Tuesday, 18 July 2017

Candlelight - Power Cuts

That’s Wimbledon over and a hope for two British champions in the same tournament is on hold.

There’s something romantic about candlelight. A warm glow that softens complexion and reflects a gentle flicker on the wine glasses in the relaxed atmosphere of a gathering of friends. If only I could travel back in time, my chosen gathering would include my dear Lord Byron, Wordsworth, Shelley, Burns and the Brownings; and if only I could hear their poetry from their own voices instead of mine.

It was my voice reciting their poetry in the candle-lit evenings of early 1974 from ‘The Penguin Book of Love Poetry’ which I had just added to my bookshelf.  Power cuts meant we sat together in our dining-room, the one room that still had an open fire-place suitable for a coal fire (go easy on the coal, shortages). The room was large enough to have a three piece suite round the fire and a dining table and chairs set out further back. Our family lived in here and our bedrooms for the duration of the crisis.  For safety reasons we used torches everywhere except the dining room and kitchen. My father, still a licensee, had an off-licence as well as his brewery work and we lived in a house instead of a pub. The silence of a private detached house was eerie after noisy pubs all of my life and now it was even creepier in the dark, but our candle-lit dining room had a cosy feel. We listened to the battery powered radio, played board games and had enough light to read to ourselves or to each other. No one seemed to miss the television. I hated being unable to play my records. Luckily, we had a gas cooker. I can’t remember how long the power cuts lasted. I know we were given the times that we would have electricity and how long it would be on. I wonder how we would manage these days.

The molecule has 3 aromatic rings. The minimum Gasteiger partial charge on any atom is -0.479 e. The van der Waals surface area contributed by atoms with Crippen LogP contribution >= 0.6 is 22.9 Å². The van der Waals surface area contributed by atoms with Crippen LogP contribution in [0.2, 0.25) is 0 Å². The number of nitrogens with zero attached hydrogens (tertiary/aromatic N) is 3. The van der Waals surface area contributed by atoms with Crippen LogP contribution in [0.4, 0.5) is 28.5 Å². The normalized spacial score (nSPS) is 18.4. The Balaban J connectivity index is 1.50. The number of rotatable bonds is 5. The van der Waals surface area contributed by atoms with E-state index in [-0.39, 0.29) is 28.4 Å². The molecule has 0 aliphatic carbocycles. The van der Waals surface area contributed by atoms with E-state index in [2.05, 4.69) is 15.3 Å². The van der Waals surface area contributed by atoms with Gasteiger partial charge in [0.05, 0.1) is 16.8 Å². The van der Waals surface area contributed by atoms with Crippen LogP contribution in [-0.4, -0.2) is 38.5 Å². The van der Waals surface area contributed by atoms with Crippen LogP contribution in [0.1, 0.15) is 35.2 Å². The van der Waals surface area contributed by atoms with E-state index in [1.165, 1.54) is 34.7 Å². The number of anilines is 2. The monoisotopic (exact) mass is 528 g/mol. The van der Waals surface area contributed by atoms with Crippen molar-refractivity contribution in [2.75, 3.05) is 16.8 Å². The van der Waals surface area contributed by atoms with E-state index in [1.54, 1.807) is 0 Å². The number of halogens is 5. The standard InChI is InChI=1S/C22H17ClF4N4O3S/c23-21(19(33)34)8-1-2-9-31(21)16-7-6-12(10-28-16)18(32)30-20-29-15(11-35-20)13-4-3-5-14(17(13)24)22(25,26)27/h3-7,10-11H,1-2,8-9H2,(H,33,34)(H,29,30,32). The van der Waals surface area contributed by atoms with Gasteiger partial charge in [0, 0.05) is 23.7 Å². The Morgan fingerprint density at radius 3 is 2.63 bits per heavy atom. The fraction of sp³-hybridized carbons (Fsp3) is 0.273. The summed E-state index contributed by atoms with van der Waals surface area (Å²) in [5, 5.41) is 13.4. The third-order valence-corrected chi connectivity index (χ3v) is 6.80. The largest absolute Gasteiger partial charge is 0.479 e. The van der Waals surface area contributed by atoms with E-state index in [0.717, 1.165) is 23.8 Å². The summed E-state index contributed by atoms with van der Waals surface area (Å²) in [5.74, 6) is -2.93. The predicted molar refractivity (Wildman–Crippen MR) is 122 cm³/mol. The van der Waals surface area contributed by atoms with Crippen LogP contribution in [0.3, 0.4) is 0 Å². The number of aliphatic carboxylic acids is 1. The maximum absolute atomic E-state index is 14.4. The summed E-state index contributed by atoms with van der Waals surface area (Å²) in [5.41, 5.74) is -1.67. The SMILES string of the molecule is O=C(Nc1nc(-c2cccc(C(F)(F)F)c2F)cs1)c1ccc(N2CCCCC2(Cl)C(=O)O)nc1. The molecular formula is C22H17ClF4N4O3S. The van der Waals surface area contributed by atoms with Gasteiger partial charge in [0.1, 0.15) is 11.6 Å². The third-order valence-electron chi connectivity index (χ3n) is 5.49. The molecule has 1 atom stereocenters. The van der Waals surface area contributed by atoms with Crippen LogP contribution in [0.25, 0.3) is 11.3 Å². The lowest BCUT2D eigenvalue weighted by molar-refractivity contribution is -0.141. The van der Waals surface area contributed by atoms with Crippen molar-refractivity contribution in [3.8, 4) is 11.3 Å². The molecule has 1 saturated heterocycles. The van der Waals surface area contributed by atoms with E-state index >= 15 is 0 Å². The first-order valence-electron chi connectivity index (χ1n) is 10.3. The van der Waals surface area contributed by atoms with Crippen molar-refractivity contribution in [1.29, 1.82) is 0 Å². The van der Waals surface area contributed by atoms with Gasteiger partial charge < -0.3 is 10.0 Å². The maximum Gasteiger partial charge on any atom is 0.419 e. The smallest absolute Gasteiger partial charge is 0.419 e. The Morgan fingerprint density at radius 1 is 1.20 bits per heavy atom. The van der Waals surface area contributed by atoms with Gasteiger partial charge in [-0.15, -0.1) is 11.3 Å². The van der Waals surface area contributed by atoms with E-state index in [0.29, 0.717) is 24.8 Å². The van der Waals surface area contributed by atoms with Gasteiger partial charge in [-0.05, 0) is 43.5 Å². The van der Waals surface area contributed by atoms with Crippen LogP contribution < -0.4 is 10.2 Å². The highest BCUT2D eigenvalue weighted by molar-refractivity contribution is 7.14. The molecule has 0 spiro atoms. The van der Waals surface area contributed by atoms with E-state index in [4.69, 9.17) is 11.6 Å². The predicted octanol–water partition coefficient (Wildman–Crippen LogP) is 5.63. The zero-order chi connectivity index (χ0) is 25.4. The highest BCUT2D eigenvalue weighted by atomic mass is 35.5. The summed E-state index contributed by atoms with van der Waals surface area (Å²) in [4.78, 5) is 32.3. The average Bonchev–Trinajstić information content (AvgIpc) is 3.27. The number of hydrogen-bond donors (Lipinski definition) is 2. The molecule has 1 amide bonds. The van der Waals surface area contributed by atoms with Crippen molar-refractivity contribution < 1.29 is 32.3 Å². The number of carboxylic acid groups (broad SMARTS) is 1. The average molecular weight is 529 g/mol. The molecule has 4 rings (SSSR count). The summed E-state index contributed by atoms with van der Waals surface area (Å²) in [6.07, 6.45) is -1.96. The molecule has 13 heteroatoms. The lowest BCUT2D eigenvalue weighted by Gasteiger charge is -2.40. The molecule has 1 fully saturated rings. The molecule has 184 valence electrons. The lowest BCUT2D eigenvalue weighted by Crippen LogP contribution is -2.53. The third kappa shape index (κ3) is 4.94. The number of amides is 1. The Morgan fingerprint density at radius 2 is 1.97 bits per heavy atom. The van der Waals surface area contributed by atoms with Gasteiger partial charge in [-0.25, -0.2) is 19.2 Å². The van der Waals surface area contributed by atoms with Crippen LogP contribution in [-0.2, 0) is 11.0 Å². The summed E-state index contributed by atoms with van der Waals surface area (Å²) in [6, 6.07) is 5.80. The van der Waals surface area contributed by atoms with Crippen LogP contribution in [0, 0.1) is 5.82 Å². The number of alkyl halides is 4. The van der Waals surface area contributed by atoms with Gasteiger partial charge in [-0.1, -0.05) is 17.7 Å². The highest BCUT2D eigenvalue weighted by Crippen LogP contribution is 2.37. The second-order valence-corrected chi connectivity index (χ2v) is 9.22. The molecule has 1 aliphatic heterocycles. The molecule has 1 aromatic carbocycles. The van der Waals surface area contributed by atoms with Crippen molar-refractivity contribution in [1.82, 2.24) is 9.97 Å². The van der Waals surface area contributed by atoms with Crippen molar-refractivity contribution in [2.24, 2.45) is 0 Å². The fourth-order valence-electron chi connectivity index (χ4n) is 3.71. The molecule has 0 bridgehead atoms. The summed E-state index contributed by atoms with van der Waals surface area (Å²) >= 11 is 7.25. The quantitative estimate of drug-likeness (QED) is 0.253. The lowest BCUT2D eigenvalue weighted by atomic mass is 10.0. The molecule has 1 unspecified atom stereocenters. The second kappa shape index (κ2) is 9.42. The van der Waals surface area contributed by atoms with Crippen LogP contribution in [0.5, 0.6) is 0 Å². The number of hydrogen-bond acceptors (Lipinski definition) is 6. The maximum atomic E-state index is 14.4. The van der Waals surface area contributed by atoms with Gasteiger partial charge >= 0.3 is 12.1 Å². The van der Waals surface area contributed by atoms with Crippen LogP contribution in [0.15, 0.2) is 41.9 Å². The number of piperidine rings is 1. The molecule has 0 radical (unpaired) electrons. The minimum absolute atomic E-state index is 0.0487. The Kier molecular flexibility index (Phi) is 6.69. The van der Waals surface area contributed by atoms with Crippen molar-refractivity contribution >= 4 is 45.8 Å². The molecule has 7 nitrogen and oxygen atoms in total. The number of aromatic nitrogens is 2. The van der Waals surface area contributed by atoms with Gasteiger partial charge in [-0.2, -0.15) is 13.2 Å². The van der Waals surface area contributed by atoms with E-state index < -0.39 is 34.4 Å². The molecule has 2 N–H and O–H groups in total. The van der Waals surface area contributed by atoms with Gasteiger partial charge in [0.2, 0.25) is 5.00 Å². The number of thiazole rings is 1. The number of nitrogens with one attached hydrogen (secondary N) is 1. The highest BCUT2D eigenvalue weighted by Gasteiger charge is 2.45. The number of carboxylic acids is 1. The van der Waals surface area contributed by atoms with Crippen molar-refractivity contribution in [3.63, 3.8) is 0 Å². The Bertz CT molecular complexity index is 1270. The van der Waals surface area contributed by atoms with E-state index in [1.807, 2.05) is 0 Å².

Thinking of candlelight reminds me of the wonderful ‘Carols by Candlelight’ services we had at Raikes Parade Methodist Church when I was a Sunday School teacher. I looked after the infant age group which included one of my children. She wasn’t the most trustworthy to carefully carry a tea-light in a jar to the front of the church but filled with a sense of occasion and doing something important, she did it perfectly as did the others, and all singing ‘Shine Jesus Shine’ at the top of their voices.

My husband and I are having a weekend away soon for our wedding anniversary. It might include a romantic candle-lit dinner and a Scottish sunset.

One of my favourite poems, first encountered in 1974. I’d spent years amongst the Brontes and it was time to extend my interests.
Sonnet XLIII, from the Portuguese.
How do I love thee? Let me count the ways.
I love thee to the depth and breadth and height
My soul can reach, when feeling out of sight
For the ends of Being and ideal Grace.
I love thee to the level of every day’s
Most quiet need, by sun and candlelight.
I love thee freely, as men strive for Right;
I love thee purely, as they turn from Praise.
I love thee with the passion put to use
In my old griefs, and with my childhood’s faith.
I love thee with a love I seemed to lose
With my lost saints, - I love thee with the breath,
Smiles, tears, of all my life! – and, if God choose,
I shall but love thee better after death.

                   Elizabeth Barrett Browning (1806-1861)

Thanks for reading, Pam x 


Adele said...

This is a lovely blog.

I remember the power cuts - we had coal fires, hand beer pumps and oil lanterns. The atmosphere was so good that the pub was packed every night. The radio

It is a wonderful choice of poem too Pam.